The classic sight – and smell – of the Portuguese coast is smoke rising off rows of salt-flecked sardines being cooked on an outdoor charcoal grill. Fresh fish, notably robalo (sea bass) and dourada (bream), get the same treatment, while atum (tuna) – a significant Algarve catch – is often baked in an earthenware dish with a caramelized onion sauce (atum de cebolada). It’s also well worth trying the delicious fish stew called caldeirada, but for a thoroughly Portuguese experience, there’s no beating arroz de marisco served with an Algarve seaside view. This is a spicy, souplike combination of rice and shellfish (clams, certainly, and perhaps also mussels, crab, and shrimp), garnished with cilantro and served with a simple salad.
Three Days on the Algarve
Don’t spend all your time on the beach, however tempting. It pays to explore the less-visited inland areas too, particularly the pretty Serra de Monchique (Monchique mountains) in the west and the shores of the Rio Guadiana, the river that forms the border with Spain, in the east.
From Faro airport, head east to the lovely riverside town of Tavira, which has a fish market, some fine boutique accommodations, and a line of simple riverside restaurants. Then catch the ferry across to the sandy beaches of the Ilha de Tavira (Tavira island).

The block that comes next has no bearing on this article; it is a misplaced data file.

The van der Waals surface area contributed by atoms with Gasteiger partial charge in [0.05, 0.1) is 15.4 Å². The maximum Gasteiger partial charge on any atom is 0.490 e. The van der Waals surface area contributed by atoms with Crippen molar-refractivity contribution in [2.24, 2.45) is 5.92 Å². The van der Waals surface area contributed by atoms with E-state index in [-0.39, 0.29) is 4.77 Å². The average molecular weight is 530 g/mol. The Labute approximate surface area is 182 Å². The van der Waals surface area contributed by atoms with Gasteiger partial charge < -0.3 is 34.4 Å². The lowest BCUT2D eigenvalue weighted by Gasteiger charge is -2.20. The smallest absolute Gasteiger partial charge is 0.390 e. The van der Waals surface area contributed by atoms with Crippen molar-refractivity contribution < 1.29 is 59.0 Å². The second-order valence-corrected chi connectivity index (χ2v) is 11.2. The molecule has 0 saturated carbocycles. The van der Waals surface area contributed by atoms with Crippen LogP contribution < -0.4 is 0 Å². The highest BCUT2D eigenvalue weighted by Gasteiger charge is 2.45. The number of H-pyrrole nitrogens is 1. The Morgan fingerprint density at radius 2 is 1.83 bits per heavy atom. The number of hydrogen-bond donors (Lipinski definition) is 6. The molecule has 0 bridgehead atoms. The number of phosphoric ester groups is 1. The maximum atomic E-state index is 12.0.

Make attractive Albufeira your next base. Its magnificent cove beaches are within easy reach of town. Take a side trip by car up to the old hillside village of Alte for lunch, and return via the medieval walled town of Silves.
Visit the western headland of Sagres, with its historic fort and dramatic beaches. North of here along the western, Atlantic coast, as far as Odeceixe, lies a series of remote beaches and youth-oriented surf resorts, backed by the mountains of the Serra de Monchique.
Getting to Algarve
Faro international airport is used by many holiday operators and budget airlines. A car is the best way to get around, though there is a useful train service between Lagos in the west and Vila Real de Santo António in the east.
Where to stay in Algarve
Hotel Lagosmar (inexpensive) is a traditional, family-run guesthouse in the centre of the busy resort of Lagos.
Pousada de Sagres (moderate) is a quiet retreat in the far western Algarve.
Casa Três Palmeiras (expensive) is a wonderfully sited cliff-top villa above the beach near Praia da Rocha.